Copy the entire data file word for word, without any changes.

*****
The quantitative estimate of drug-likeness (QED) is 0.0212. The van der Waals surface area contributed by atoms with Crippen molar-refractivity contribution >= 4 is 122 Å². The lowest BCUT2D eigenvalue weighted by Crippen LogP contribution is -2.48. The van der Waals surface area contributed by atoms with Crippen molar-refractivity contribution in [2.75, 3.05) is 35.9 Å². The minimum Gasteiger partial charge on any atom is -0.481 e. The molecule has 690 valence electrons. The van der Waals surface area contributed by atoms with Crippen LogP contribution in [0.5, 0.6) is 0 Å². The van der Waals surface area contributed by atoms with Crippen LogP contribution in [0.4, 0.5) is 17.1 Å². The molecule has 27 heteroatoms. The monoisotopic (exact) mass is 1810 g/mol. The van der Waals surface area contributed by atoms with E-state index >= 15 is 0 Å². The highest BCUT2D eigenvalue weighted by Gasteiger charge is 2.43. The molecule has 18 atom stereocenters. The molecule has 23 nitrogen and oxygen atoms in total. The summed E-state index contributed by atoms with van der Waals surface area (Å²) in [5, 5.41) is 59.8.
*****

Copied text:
The quantitative estimate of drug-likeness (QED) is 0.0212. The van der Waals surface area contributed by atoms with Crippen molar-refractivity contribution >= 4 is 122 Å². The lowest BCUT2D eigenvalue weighted by Crippen LogP contribution is -2.48. The van der Waals surface area contributed by atoms with Crippen molar-refractivity contribution in [2.75, 3.05) is 35.9 Å². The minimum Gasteiger partial charge on any atom is -0.481 e. The molecule has 690 valence electrons. The van der Waals surface area contributed by atoms with Crippen LogP contribution in [0.5, 0.6) is 0 Å². The van der Waals surface area contributed by atoms with Crippen LogP contribution in [0.4, 0.5) is 17.1 Å². The molecule has 27 heteroatoms. The monoisotopic (exact) mass is 1810 g/mol. The van der Waals surface area contributed by atoms with E-state index >= 15 is 0 Å². The highest BCUT2D eigenvalue weighted by Gasteiger charge is 2.43. The molecule has 18 atom stereocenters. The molecule has 23 nitrogen and oxygen atoms in total. The summed E-state index contributed by atoms with van der Waals surface area (Å²) in [5, 5.41) is 59.8.